Technology

There is a wave of new design coming and visionaries say it promises to be one of the most important technological advances of our time. 3D, or additive printing, holds possibilities that sound like science fiction, like printing new artificial limbs, human tissue, and medical tools. One company is designing a 3D printer that could someday print an entire house. But there are skeptics who say that 3D printing is expensive and their uses are still more fiction than fact. We'll look at this astonishing new technology with a Charlottean who happens to be an expert, when Charlotte Talks. Originally aired 6/27/13.

CMPD Offers More User-Friendly Crime Monitoring

Aug 15, 2013
CrimeMapping.com

Earlier this week, the Charlotte-Mecklenburg Police Department launched a new crime-mapping system. It's much easier to use, updated more frequently and you can even pull it up on your smartphone.  


As technology becomes fully integrated in classrooms, students aren’t the only ones learning. Teachers must operate computers, a variety of applications and other electronic devices while also catering their lesson plans to these technologies. A growing number of schools provide students with laptops or tablet computers and some Charlotte-Mecklenburg schools are even encouraging students to bring devices to school through a Bring Your Own Technology initiative. A 2010 analysis by the U.S. Department of Education concluded that students whose higher educations' blend online and face-to-face interactions outperform others, but how does this apply to grade school students? What are parents and students saying? We’ll discuss the costs, the risks, and the increasingly digital world of learning when Charlotte Talks.

Gaston College

Like the rest of the state, Gaston County is facing a shortage of people with the skills required to work in 

today's high tech factories. Gaston College hopes to address the issue with a training center for students and local residents. This week, the college received a one-and-a half million dollar grant from the U.S. Department of Commerce.


UTC Aerospace Systems Celebrates New Charlotte HQ

Jul 1, 2013
Tasnim Shamma

One of the largest aerospace systems providers in the world opened its headquarters in West Charlotte Friday. UTC Aerospace Systems designs and manufactures products like propellers and engines and was founded last year after several mergers and acquisitions. Executives say it expects to add about 50 more jobs in the next five years.

There is a wave of new design coming and visionaries say it promises to be one of the most important technological advances of our time. 3D, or additive printing, holds possibilities that sound like science fiction, like printing new artificial limbs, human tissue, and medical tools. One company is designing a 3D printer that could someday print an entire house. But there are skeptics who say that 3D printing is expensive and their uses are still more fiction than fact. We'll look at this astonishing new technology with a Charlottean who happens to be an expert, when Charlotte Talks.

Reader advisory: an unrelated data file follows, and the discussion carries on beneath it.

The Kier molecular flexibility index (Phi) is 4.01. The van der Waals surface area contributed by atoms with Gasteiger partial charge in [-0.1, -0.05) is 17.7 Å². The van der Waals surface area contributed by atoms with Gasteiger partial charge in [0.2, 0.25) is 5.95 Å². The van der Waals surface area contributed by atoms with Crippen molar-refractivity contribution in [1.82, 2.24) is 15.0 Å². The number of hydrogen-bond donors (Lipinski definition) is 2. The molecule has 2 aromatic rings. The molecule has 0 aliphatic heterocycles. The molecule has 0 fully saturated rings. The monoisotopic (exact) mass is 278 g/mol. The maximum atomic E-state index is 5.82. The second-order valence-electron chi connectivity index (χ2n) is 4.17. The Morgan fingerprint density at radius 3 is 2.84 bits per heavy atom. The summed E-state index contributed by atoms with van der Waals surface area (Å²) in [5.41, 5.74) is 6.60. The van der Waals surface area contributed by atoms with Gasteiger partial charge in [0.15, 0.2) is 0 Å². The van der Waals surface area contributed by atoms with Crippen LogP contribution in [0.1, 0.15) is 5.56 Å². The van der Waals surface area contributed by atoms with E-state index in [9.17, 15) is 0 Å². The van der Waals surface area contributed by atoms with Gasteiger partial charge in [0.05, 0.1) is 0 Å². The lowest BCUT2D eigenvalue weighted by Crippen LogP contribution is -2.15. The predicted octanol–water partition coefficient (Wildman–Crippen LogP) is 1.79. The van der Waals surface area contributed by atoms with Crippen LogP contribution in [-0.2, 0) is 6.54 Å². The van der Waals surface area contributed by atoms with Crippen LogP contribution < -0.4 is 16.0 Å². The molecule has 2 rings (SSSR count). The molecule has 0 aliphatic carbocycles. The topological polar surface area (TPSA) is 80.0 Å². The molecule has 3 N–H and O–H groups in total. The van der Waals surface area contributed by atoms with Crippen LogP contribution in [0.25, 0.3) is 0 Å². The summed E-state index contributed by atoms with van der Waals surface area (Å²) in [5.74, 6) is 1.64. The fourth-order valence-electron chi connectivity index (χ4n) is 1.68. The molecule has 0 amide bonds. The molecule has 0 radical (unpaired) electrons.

Lisa Miller

Mooresville’s public schools are used to visitors coming to learn how they blend technology with classes.  That’s because they’ve had a lot of success doing that.  But yesterday they got the ultimate visitor.  President Barack Obama used Mooresville Middle as a backdrop for his plan to provide all public schools across the country with high-speed internet.  

Charlotte-Mecklenburg Schools

CMS Superintendent Heath Morrison has put a price tag on his vision for the district.  He wants Mecklenburg County and the state to pitch in an extra $27 million next year to help fund new programs and expand others.  Those include bringing more technology to classrooms and creating career and technical specialties at schools.  The plan also calls for 10 new positions to help schools coordinate with companies and groups wanting to help. 

WFAE’s Lisa Miller was at last night’s meeting and joins Morning Edition host Duncan McFadyen in the studio. 

Start-Ups Struggle To Find Local Investment

Mar 13, 2013
Viddlz.com

When it comes to start-up technology businesses, let’s just say Charlotte is no Silicon Valley. The local start-up scene has made some recent strides, though. Packard Place in Uptown has emerged as a hub for technology entrepreneurs and last year launched RevTech Labs, a program offering space and support for early-stage companies. The first group graduated five months ago, but they’ve struggled to attract local investors—a common complaint of Charlotte start-ups.

Reducing the rate of high school dropouts and empowering students to succeed is a goal of several organizations in the Charlotte area, including the Arts & Science Council. They're launching a new program that seeks to serve at-risk students called Studio 345. The program is based on another initiative that's been in operation in Pittsburgh since the 70's. It uses the arts, education and the surrounding community to help students achieve. We'll meet Bill Strickland, founder of the National Center for Arts and Technology, and find out how the implementation of a program like his will help kids in the Charlotte region, when Charlotte Talks.

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